and the New Museum of Contemporary Art in New York, the Musée cantonal des Beaux-Arts in Lausanne, Fri Art in Fribourg, the Kunsthalle Bern, the Kunsthaus Zürich and the CAC–Contemporary Art Centre in Vilnius.

© David Hominal. Photo. archives kamel mennour. Courtesy the artist and kamel mennour, Paris/London

James Casebere: On The Waters’ Edge

James Casebere: On The Waters’ Edge

Sean Kelly Gallery, New York

December 13 – January 25, 2020

In this arresting new series of images, Casebere continues his ever-evolving exploration of form at the intersection of architecture, sculpture and photography. In previous, well-known bodies of work, the artist depicted buildings and interiors based primarily on extant structures; this series, however, is distinguished by a marked change in Casebere’s conceptual approach. To create these salient new images, Casebere became the architect, often designing and building the structures he produced and then photographed.

Over the course of forty years, James Casebere has developed a unique and increasingly complex language of “constructed photography” in which he builds structural models, which he then lights and photographs. Based on art historical, cinematic and architectural sources, his table-sized constructions are made of simple materials and pared down to essential forms. Throughout his practice, Casebere’s images have expanded to accommodate his exploration of different aesthetic and technical challenges. For instance, Casebere’s previous series of images, inspired by world-renowned Mexican architect Luis Barragán, embraced modernist architecture’s use of space, color and light to create images that engendered warmth, meditation, and reflection. In this new body of work, Casebere continues with a nod to the influence of Barragán, but also architect Paul Rudolph in his visionary mid-century modern Florida homes and later shift to Brutalism. In these images, Casebere re-imagines both the context and the content of the original structures.

The works in this series are hybrids of public/private spaces. Geometrically designed edifices rendered in a rich and vibrant palette; these buildings appear simultaneously concrete and abstract; they are open, even unfinished buildings of the sort that provide sanctuary, such as beach houses, cabanas, bathhouses. Neither utopian nor dystopian, these images are meant to inspire an appreciation of pure beauty coupled with a twinge of uncertainty. Indeed, in these unmoored, flooded pavilions, Casebere sees human ingenuity in the face of global warming. Acknowledging the imminent unknown future these pictures embody, he also insists that we “can’t afford to throw our hands up in…resignation.” In fact, Casebere acknowledges that these structures are about tenacity, adaptation, ingenuity, and perhaps, optimism, describing them by saying, “there is such a playful atmosphere to them. It feels like an expression of the indomitable human spirit. These things could be rising out of the water like the first creatures to emerge from the sea and live on solid ground.”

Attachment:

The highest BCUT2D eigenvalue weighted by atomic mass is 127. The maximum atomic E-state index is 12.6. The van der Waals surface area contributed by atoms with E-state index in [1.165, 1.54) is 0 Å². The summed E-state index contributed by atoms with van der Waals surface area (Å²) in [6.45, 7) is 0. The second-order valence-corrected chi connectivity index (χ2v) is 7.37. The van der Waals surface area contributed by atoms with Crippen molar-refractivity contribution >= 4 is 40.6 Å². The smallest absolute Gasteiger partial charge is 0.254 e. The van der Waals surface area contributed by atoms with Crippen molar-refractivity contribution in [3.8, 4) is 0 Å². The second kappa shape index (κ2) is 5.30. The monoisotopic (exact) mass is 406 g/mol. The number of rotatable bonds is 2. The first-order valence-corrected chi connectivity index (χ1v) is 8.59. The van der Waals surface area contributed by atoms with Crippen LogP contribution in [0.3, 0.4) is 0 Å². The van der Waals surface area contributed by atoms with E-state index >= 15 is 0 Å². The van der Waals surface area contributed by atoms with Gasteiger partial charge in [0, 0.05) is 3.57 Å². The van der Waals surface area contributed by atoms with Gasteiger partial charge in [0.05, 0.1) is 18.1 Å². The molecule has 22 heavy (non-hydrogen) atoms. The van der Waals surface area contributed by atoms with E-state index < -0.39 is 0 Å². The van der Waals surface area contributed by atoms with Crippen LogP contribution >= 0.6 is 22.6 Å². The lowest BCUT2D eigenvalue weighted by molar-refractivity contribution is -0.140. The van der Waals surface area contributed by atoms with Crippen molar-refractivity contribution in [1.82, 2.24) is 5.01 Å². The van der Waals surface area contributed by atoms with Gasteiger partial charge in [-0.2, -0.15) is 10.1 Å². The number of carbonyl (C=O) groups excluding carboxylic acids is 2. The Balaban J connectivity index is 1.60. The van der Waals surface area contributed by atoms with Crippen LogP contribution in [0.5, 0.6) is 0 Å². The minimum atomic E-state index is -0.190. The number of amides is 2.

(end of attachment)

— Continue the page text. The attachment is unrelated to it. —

James Casebere is the winner of the American Academy in Rome Abigail Cohen Rome Prize Fellowship for 2019-20.  In addition, he has been the recipient of three awards from the National Endowment for the Arts, three from the New York Foundation for the Arts and one from the John Simon Guggenheim Memorial Foundation. His work is featured in international museum collections, including the Whitney Museum of American Art, New York; the Solomon R. Guggenheim Museum, New York; the Metropolitan Museum of Art, New York; the Goetz Collection, Munich, Germany; the Walker Art Center, Minneapolis; the Mukha Museum, Antwerp, Belgium; the Los Angeles Museum of Contemporary Art; the Los Angeles County Museum; and the Victoria and Albert Museum, London, England, amongst many others. In 2016, Casebere was a New York Foundation for the Arts Hall of Fame Honoree and the subject of the important survey exhibitions: Fugitive, at the Haus der Kunst in Munich, curated by Okwui Enwezor; Immersion, at Espace Images Vevey in Switzerland; and After Scale Model: Dwelling in the Work of James Casebere, at the BOZAR/Centre for Fine Arts in Brussels, Belgium. James Casebere lives and works in New York.